The staff and educators at Nikiski North Star Elementary have found a new way to encourage literacy in their students, even before they enroll.
In fact, they are jumping in right out of the womb. This fall, the school’s growing families started receiving care packages called Baby Baskets, which are actually bags, full of reading-related materials.
“We want to encourage literacy at a young age so we can begin the process of developing a love of reading,” said Margaret Gilman, school principal. “If kids enjoy reading and having that positive association of snuggling up while reading a book, that makes learning to read more enjoyable later on.”
Many in the school community have had a hand in the new program.
The bags include a couple of books, a onesie designed by teacher Gina Ellis and ways to make sure little ones and their families have access to literature, Gilman said. There is also a burlap bag made and donated by another North Star teacher whose young child passed away nearly a decade ago.
Information on the Dolly Parton Imagination Library, which provides monthly book selections for free to registered families, also comes with the baskets.
First grader Regan Savly brought a bag home for his baby sister Thursday.
The newest addition to his family was announced to the entire school during morning announcements and he picked up the package immediately afterward.
Regan is looking forward to having something fun to do with her in the future, when she turns six or seven, he said.
“I think it would help the moms,” Regan said of the baskets. “I think that it is a good idea.”
So far, 18 parents have had their Nikiski North Star students bring home the welcome gifts, Gilman said. Originally they had prepared 15 for the entire school year, she said. No one has turned down a bag so far.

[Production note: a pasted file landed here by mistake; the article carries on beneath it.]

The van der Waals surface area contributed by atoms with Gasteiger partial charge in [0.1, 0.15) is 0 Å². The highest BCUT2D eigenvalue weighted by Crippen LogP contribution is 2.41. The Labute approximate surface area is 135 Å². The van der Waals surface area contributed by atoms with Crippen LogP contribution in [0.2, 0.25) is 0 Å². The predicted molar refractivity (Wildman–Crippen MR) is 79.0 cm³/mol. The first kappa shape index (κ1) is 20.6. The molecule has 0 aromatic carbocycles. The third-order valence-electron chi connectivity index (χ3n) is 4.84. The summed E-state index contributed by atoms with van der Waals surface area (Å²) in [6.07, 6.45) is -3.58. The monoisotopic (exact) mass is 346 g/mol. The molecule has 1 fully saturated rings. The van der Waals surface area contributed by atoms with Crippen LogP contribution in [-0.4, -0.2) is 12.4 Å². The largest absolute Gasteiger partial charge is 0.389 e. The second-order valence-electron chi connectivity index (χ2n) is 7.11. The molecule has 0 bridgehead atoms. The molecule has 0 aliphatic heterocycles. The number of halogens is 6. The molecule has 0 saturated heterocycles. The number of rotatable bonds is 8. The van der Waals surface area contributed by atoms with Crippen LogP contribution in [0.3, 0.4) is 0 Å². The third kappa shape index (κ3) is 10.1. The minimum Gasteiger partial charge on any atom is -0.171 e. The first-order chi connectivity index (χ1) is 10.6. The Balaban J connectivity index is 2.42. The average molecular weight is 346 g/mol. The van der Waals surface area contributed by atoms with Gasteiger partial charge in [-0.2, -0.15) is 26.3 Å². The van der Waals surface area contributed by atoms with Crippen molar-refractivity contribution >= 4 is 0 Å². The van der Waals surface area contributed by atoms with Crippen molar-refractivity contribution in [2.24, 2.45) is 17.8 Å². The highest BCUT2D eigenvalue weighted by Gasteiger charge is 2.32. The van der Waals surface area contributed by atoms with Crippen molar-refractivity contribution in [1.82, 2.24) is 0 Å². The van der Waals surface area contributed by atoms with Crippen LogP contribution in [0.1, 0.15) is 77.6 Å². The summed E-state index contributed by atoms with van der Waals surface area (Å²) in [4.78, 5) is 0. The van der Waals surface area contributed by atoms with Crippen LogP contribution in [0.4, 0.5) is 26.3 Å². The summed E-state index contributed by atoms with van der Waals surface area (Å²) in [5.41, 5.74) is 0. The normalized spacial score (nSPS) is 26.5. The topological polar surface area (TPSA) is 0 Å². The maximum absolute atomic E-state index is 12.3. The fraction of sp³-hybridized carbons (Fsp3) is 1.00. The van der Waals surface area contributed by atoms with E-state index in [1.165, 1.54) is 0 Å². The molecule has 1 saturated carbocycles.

The group of nearly 100 students that stay for Boys and Girls Club every day after school, have helped decorate and put the bags together, Gilman said.
Erin Boehme, a mother of three Nikiski North Star students, was the first to receive a Baby Basket since the program began.
This October, after her little girl was born, she received a call from Gilman letting her know a bag was coming home with her kids.
“It was a big secret I was getting one,” Boehme said. Her friend Ellis, who designed the onsies, knew for a while what was headed Boehme’s way.
Boehme said she loves the idea, which makes it easier for her newborn to fulfill their family’s requirement that members read at least 20 minutes every single day. She is a firm believer that it is never too early to start reading to a child.
By the time Boehme’s oldest was two-weeks-old she was reading to him, she said.
“It was the only way he would stay awake when I would nurse him,” She said.
By the time he was four months old, he could turn pages in a book, Boehme said. Already, her new four-month-old daughter is visibly attentive to the stories Boehme reads to her older siblings each night, she said.
The trick is to pick age appropriate material, Boehme said. She tried reading a chapter book to her oldest early on and he didn’t care to follow at all, she said.
“Goodnight Moon” and “Runaway Bunny” are the two titles that were picked for the baby baskets, Gilman said.
They are both short and simple, enough to keep her babies interest, Boehme said.
“I don’t think it is ever too early to engage like that with your children,” Boehme said. “If for nothing else, than just for the bonding time with your kids.”